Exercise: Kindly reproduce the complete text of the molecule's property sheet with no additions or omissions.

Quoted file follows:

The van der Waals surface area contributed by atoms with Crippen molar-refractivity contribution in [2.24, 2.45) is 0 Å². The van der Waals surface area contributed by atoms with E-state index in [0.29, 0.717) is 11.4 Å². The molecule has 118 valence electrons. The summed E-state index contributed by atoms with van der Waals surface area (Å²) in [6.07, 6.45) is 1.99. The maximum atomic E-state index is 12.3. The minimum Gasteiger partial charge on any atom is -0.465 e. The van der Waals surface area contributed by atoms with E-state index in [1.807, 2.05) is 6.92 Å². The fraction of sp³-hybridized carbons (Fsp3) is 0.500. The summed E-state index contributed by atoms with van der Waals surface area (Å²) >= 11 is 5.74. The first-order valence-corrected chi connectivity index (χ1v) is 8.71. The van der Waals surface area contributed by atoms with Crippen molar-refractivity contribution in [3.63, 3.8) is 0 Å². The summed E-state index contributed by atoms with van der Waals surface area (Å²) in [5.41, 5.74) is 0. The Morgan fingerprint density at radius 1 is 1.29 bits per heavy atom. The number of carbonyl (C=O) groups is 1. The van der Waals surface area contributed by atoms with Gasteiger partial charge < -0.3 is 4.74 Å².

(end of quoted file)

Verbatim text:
The van der Waals surface area contributed by atoms with Crippen molar-refractivity contribution in [2.24, 2.45) is 0 Å². The van der Waals surface area contributed by atoms with E-state index in [0.29, 0.717) is 11.4 Å². The molecule has 118 valence electrons. The summed E-state index contributed by atoms with van der Waals surface area (Å²) in [6.07, 6.45) is 1.99. The maximum atomic E-state index is 12.3. The minimum Gasteiger partial charge on any atom is -0.465 e. The van der Waals surface area contributed by atoms with E-state index in [1.807, 2.05) is 6.92 Å². The fraction of sp³-hybridized carbons (Fsp3) is 0.500. The summed E-state index contributed by atoms with van der Waals surface area (Å²) >= 11 is 5.74. The first-order valence-corrected chi connectivity index (χ1v) is 8.71. The van der Waals surface area contributed by atoms with Crippen molar-refractivity contribution in [3.63, 3.8) is 0 Å². The summed E-state index contributed by atoms with van der Waals surface area (Å²) in [5.41, 5.74) is 0. The Morgan fingerprint density at radius 1 is 1.29 bits per heavy atom. The number of carbonyl (C=O) groups is 1. The van der Waals surface area contributed by atoms with Gasteiger partial charge < -0.3 is 4.74 Å².